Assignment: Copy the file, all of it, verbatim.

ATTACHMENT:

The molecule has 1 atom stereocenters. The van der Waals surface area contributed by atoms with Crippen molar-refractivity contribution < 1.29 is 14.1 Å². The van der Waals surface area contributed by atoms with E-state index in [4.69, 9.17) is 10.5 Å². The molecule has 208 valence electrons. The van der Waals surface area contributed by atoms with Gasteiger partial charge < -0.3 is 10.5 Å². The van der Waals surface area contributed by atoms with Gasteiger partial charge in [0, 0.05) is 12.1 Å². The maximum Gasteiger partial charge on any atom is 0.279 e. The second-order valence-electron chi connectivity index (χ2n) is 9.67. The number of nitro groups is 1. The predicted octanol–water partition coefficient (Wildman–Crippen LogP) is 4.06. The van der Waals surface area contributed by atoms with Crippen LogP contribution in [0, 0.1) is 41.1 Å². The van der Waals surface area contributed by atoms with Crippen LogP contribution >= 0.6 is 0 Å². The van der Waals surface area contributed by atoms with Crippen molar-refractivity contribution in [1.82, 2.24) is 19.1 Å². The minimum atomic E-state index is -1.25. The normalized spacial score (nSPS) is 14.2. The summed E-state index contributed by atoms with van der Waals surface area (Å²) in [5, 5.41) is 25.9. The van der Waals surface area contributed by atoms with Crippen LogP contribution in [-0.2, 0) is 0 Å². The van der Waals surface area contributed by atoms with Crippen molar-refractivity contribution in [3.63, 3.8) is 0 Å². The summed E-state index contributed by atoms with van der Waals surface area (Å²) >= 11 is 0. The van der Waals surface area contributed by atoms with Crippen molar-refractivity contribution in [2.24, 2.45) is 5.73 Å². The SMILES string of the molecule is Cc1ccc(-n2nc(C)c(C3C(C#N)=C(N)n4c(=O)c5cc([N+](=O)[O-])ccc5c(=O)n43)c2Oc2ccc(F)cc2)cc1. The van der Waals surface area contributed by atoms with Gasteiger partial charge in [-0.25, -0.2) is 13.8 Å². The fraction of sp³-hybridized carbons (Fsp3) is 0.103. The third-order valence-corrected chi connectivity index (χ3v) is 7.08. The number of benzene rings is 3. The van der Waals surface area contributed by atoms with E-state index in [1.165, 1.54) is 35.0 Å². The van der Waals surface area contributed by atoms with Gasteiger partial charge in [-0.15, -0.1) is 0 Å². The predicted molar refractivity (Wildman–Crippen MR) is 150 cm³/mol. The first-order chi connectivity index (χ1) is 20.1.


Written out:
The molecule has 1 atom stereocenters. The van der Waals surface area contributed by atoms with Crippen molar-refractivity contribution < 1.29 is 14.1 Å². The van der Waals surface area contributed by atoms with E-state index in [4.69, 9.17) is 10.5 Å². The molecule has 208 valence electrons. The van der Waals surface area contributed by atoms with Gasteiger partial charge < -0.3 is 10.5 Å². The van der Waals surface area contributed by atoms with Gasteiger partial charge in [0, 0.05) is 12.1 Å². The maximum Gasteiger partial charge on any atom is 0.279 e. The second-order valence-electron chi connectivity index (χ2n) is 9.67. The number of nitro groups is 1. The predicted octanol–water partition coefficient (Wildman–Crippen LogP) is 4.06. The van der Waals surface area contributed by atoms with Crippen LogP contribution in [0, 0.1) is 41.1 Å². The van der Waals surface area contributed by atoms with Crippen LogP contribution >= 0.6 is 0 Å². The van der Waals surface area contributed by atoms with Crippen molar-refractivity contribution in [1.82, 2.24) is 19.1 Å². The minimum atomic E-state index is -1.25. The normalized spacial score (nSPS) is 14.2. The summed E-state index contributed by atoms with van der Waals surface area (Å²) in [5, 5.41) is 25.9. The van der Waals surface area contributed by atoms with Crippen LogP contribution in [-0.2, 0) is 0 Å². The van der Waals surface area contributed by atoms with Crippen molar-refractivity contribution in [3.63, 3.8) is 0 Å². The summed E-state index contributed by atoms with van der Waals surface area (Å²) >= 11 is 0. The van der Waals surface area contributed by atoms with Crippen molar-refractivity contribution in [2.24, 2.45) is 5.73 Å². The SMILES string of the molecule is Cc1ccc(-n2nc(C)c(C3C(C#N)=C(N)n4c(=O)c5cc([N+](=O)[O-])ccc5c(=O)n43)c2Oc2ccc(F)cc2)cc1. The van der Waals surface area contributed by atoms with Gasteiger partial charge in [-0.25, -0.2) is 13.8 Å². The fraction of sp³-hybridized carbons (Fsp3) is 0.103. The third-order valence-corrected chi connectivity index (χ3v) is 7.08. The number of benzene rings is 3. The van der Waals surface area contributed by atoms with E-state index in [1.165, 1.54) is 35.0 Å². The van der Waals surface area contributed by atoms with Gasteiger partial charge in [-0.15, -0.1) is 0 Å². The predicted molar refractivity (Wildman–Crippen MR) is 150 cm³/mol. The first-order chi connectivity index (χ1) is 20.1.